Is It A Bad Idea To Buy An Older Model As A Daily Driver And Family Car?

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Image: Mercedes-Benz

As Jalopnik’s resident car buying expert and professional car shopper, I get emails. Lots of emails. I’ve decided to pick a few questions and try to help out. This week we are discussing a new dad wanting to buy a vintage car as a daily driver, and making sense of all the 911 variants.

First up, a new dad wants a cool older car has his daily driver. Is this a wise decision?

“Here is the situation: My wife and I live and both work in downtown Minneapolis. Currently, she has a new-ish Toyota Rav4 in good condition and I don’t have a car. I suppose you could say we share one car, but I use the Rav4 maybe once a month on my own. This situation works great for our current lifestyle, but we are expecting our first baby and are in the process of buying a house that isn’t downtown. We both agree that it would be smart and practical for me to finally buy a car. In theory, I’ll still use a combination of bicycle and light rail to get to work so it won’t be a daily driver per se, but it will still be a primary car for me.

Here is my dilemma: I want a cool old car. Specifically, either a W123 Mercedes (like a 300D) or a Volvo 240. It doesn’t have to be in perfect collector car condition, but would need to be fully functional. My wife has expressed concerns that given the age of the cars, reliability will be questionable, maintenance will be unreasonably expensive, and safety will not be adequate (especially concerning given the baby on the way). I certainly see her point but I’ve countered that these are two of the most and durably built and reliable cars ever, despite their age.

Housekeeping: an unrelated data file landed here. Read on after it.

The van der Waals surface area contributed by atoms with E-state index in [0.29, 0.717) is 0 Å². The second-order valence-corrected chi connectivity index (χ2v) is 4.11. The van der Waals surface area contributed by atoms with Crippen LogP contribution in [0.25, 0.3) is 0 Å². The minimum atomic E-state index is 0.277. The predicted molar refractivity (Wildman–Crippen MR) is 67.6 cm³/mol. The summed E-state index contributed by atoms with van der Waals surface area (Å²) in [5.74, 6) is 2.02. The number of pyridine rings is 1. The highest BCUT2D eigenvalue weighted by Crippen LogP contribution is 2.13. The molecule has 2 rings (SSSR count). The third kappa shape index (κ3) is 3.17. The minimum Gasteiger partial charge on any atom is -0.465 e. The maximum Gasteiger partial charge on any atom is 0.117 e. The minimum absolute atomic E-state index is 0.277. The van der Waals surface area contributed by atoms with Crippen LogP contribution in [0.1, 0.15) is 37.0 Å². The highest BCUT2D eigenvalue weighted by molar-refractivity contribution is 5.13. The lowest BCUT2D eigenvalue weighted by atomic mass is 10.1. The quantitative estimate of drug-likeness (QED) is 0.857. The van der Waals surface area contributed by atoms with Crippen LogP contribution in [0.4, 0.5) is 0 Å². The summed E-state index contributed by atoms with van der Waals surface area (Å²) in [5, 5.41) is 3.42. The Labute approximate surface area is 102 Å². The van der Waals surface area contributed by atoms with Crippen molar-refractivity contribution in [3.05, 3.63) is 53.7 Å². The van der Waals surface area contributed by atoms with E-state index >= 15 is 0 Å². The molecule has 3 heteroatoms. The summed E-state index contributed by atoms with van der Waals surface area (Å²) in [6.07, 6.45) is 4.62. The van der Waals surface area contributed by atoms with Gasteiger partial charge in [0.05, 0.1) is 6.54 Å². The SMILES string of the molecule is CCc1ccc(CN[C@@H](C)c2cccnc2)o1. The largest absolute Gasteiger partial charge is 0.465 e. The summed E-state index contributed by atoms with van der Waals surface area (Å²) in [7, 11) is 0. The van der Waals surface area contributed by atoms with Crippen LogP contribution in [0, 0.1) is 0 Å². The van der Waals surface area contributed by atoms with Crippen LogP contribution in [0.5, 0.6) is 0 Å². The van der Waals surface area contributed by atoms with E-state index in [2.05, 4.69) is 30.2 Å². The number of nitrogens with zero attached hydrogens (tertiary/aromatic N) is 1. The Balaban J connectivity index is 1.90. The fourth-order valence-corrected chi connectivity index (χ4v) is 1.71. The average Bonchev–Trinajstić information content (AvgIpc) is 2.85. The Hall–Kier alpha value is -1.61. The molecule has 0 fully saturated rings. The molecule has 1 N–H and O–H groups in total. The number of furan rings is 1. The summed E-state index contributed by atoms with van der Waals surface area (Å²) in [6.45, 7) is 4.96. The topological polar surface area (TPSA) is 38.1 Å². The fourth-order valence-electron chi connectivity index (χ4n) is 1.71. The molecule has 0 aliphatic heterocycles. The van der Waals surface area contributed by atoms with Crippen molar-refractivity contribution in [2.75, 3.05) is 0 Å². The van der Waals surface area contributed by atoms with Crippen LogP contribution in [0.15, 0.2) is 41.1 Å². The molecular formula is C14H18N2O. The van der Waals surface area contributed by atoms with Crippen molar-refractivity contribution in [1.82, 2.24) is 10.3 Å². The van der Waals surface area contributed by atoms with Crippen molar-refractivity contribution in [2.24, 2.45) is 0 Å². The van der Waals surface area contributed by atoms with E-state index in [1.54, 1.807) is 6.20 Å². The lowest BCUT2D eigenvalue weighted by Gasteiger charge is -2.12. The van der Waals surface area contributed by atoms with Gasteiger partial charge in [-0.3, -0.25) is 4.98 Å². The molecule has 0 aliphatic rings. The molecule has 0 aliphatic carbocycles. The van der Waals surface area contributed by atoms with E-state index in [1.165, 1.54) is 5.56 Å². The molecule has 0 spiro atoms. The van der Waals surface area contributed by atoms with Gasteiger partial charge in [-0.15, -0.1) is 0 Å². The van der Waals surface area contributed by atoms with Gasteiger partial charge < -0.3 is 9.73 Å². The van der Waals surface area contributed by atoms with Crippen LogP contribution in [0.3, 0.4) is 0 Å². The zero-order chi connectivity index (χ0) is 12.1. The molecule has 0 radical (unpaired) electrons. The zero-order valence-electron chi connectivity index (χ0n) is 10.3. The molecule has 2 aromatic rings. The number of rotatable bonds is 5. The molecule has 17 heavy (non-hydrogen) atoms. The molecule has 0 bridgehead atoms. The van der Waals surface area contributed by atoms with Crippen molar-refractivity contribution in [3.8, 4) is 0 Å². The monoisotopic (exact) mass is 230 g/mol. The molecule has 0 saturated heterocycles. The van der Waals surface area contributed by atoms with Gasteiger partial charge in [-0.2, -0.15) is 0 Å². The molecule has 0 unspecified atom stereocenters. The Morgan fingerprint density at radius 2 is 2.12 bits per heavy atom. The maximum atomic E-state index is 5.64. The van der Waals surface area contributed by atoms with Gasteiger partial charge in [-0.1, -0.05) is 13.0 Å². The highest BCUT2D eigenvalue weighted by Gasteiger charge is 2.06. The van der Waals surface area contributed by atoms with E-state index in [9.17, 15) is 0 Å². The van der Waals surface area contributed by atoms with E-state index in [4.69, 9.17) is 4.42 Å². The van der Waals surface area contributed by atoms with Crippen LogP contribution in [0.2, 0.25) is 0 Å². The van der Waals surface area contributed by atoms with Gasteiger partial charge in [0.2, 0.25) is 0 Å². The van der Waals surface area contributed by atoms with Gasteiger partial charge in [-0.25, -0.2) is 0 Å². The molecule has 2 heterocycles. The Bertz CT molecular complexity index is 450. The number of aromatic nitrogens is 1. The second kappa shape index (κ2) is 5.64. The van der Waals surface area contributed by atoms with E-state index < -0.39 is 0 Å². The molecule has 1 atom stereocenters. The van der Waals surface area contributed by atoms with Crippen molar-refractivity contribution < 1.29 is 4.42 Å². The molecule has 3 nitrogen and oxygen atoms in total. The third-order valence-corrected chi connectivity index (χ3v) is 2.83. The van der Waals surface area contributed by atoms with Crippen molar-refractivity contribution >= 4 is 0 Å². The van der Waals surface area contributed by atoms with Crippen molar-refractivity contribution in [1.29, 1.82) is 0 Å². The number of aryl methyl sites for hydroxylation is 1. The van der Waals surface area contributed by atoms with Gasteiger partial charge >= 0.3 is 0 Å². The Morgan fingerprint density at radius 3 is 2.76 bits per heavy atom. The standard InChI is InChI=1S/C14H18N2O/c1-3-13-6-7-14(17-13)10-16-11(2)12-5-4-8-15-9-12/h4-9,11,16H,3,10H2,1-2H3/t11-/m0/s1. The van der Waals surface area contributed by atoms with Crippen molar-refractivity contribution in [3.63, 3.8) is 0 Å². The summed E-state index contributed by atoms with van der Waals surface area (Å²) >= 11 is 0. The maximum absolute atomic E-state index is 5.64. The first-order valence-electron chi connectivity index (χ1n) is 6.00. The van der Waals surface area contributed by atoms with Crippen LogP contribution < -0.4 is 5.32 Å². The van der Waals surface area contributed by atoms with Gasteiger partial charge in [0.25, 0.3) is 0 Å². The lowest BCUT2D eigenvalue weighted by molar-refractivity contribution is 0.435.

I’m pretty sure there isn’t a right or wrong here, but I also have no experience being a dad, owning a home, or owning an old car so I’m certain that there are things that I’m not thinking about or even aware of. Given all that, would it be irresponsible of me to buy one of these cars in my situation?”


Congrats on the growing family. My colleagues and folks in the comments will likely provide a different perspective on this since many of them can actually fix cars, and I’m not terribly handy with a wrench. But as a dad of two young kids, I don’t know how comfortable I would be shuttling them around in something that old on a regular basis. As a project car or something fun on the side, it would be ok, but I wouldn’t be super keen on the old Benz idea as a daily driver.

I agree that there really is no right answer here and I tend to be pretty risk-averse when it comes to this stuff.


Rory Caroll - Also a car-dad and EIC